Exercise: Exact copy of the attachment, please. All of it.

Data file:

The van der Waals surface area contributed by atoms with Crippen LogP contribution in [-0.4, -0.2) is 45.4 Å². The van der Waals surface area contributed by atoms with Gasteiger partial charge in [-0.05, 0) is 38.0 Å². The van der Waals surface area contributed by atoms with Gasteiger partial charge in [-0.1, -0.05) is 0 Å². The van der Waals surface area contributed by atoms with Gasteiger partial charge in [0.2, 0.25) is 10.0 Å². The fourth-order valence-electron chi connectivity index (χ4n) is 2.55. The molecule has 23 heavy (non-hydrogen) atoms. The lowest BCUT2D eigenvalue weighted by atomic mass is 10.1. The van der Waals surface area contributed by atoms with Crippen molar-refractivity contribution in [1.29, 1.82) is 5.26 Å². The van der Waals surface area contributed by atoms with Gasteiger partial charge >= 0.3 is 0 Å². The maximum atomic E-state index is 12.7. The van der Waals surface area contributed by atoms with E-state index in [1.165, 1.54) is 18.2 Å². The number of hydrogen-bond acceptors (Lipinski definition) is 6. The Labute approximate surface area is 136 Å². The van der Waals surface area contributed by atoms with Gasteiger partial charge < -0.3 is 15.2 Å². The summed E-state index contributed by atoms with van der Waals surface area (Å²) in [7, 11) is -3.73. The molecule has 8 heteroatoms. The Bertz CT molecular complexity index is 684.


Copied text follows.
The van der Waals surface area contributed by atoms with Crippen LogP contribution in [-0.4, -0.2) is 45.4 Å². The van der Waals surface area contributed by atoms with Gasteiger partial charge in [-0.05, 0) is 38.0 Å². The van der Waals surface area contributed by atoms with Gasteiger partial charge in [-0.1, -0.05) is 0 Å². The van der Waals surface area contributed by atoms with Gasteiger partial charge in [0.2, 0.25) is 10.0 Å². The fourth-order valence-electron chi connectivity index (χ4n) is 2.55. The molecule has 23 heavy (non-hydrogen) atoms. The lowest BCUT2D eigenvalue weighted by atomic mass is 10.1. The van der Waals surface area contributed by atoms with Crippen molar-refractivity contribution in [1.29, 1.82) is 5.26 Å². The van der Waals surface area contributed by atoms with Gasteiger partial charge >= 0.3 is 0 Å². The maximum atomic E-state index is 12.7. The van der Waals surface area contributed by atoms with E-state index in [1.165, 1.54) is 18.2 Å². The number of hydrogen-bond acceptors (Lipinski definition) is 6. The Labute approximate surface area is 136 Å². The van der Waals surface area contributed by atoms with Gasteiger partial charge < -0.3 is 15.2 Å². The summed E-state index contributed by atoms with van der Waals surface area (Å²) in [7, 11) is -3.73. The molecule has 8 heteroatoms. The Bertz CT molecular complexity index is 684.